On 28 Aug 2009, at 17:58, Brent Meeker wrote:

> Bruno Marchal wrote:
>> On 27 Aug 2009, at 19:21, Flammarion wrote:
>>> On 24 Aug, 16:23, Bruno Marchal <marc...@ulb.ac.be> wrote:
>>>> On 22 Aug 2009, at 21:10, Brent Meeker wrote:
>>>> But you see Brent, here you confirm that materialist are  
>>>> religious in
>>>> the way they try to explain, or explain away the mind body  
>>>> problem. I
>>>> can imagine that your consciousness supervene on something
>>>> uncomputable in the universe. But we have not find anything
>>>> uncomputable in the universe, except the quantum indeterminacy, but
>>>> this is the kind of uncomputability predicted by the comp theory  
>>>> (and
>>>> AUDA suggested it is exactly the uncomputable aspect of the  
>>>> universe
>>>> predicted by comp).
>>>> So you are postulating an unknown property of matter just to make  
>>>> the
>>>> comp theory false. This is really a matter-of-the gaps (cf "god-of-
>>>> the
>>>> gaps") use of matter.
>>> No uncomputable property is needed. If it is a fact that consc.
>>> supervenes
>>> directly on matter, then no immaterial machine or virtualisation can
>>> be conscious.
>> OK.
>> But to be honest I have no clue what "matter" can be in that setting,
>> nor what "directly" could possibly mean in "consciousness supervenes
>> *directly* on matter".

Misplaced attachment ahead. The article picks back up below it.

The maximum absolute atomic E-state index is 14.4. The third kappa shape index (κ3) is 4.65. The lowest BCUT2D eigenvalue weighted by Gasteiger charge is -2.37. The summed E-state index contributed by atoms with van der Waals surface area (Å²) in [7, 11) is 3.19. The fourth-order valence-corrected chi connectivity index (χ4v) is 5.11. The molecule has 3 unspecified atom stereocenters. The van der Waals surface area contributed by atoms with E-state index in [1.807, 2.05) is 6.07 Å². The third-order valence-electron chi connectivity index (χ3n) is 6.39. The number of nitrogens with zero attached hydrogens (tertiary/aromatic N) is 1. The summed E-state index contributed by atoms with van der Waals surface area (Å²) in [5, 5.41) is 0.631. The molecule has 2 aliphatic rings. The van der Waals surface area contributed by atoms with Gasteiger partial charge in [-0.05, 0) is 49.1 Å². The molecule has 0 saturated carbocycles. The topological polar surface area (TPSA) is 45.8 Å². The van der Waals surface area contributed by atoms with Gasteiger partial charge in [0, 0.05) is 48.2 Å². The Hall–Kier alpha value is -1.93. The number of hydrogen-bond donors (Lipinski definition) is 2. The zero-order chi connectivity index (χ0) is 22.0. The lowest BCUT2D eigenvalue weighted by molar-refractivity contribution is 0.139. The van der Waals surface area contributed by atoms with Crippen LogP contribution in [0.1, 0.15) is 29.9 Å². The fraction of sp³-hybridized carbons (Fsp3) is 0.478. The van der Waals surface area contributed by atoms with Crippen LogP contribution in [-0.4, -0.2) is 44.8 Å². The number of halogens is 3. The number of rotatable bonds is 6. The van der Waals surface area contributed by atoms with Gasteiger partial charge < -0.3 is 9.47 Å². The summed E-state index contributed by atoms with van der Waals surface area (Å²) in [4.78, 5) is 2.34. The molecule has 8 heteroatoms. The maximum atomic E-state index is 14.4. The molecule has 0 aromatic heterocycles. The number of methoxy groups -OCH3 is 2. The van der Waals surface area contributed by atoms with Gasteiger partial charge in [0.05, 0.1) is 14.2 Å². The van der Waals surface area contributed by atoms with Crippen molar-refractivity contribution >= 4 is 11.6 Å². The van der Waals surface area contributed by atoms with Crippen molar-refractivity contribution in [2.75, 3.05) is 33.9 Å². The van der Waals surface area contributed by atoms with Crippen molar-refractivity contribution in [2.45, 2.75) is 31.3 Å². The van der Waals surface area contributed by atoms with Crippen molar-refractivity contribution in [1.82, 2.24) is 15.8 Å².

>> I think that you are saying or meaning that for a computation to have
>> consciousness, the computation needs to be implemented in a "real
>> material reality", but that is the point which MGA makes
>> epistemologically inconsistant.
>>> That does not prove CTM false, but it does disprove the argument  
>>> that
>>> "if physics is computible, then the CTM is true"
>> We have both "physics is computable" entails "my brain is computable"
>> which entails I can say "yes to the doctor", which entails CTM.
>> And we have that "physics is computable" entails CTM is false  
>> (because
>> by UDA, CTM entails that physics cannot be entirely computable,
> This seems to already assume that physics and computation are the same
> kind of thing, i.e. physics is in Platonia or CTM is a statement about
> real machines.

I think there is a misunderstanding.

If the physical laws are turing emulable, then whatever is responsible  
for my consciousness can be Turing emulable at some level (I assume  
some form of naturalism/materialism or computationalism).OK? If not,  
your brain (generalized or not) does not obeys to the laws of physics.

Then, UDA shows that if we assume we are Turing emulable, then, if we  
observe ourself below the level of substitution, we are confronted  
with the many computations going through our states, and physics is  
given by a measure on the indeterminacy on those computations.

Physics is never in Platonia. Physics is  "Platonia" (Arithmetic) as  
seen from inside. Physics is what is *observed* by self-referentially  
correct universal machines/numbers.

CTM is always a statement about "real person" with respect to its most  
probable history/histories (from which the computationalist can trust  
or not his/her doctor).

>> and it
>> is an open problem if that non computability comes only from what is
>> contingent in the computational histories).
> Is the contingency of the form some things happen and some things  
> don't?

The contingency is of the form some things happen, for me or us, and  
some things don't happen, for me or us, but all consistent things  
happens for some one or someone else, yet some phenomenon have a  
measure near 0, and some have a measure near one, and many have  
measure in between, and this with respect to anybody (anysoul, anymind).



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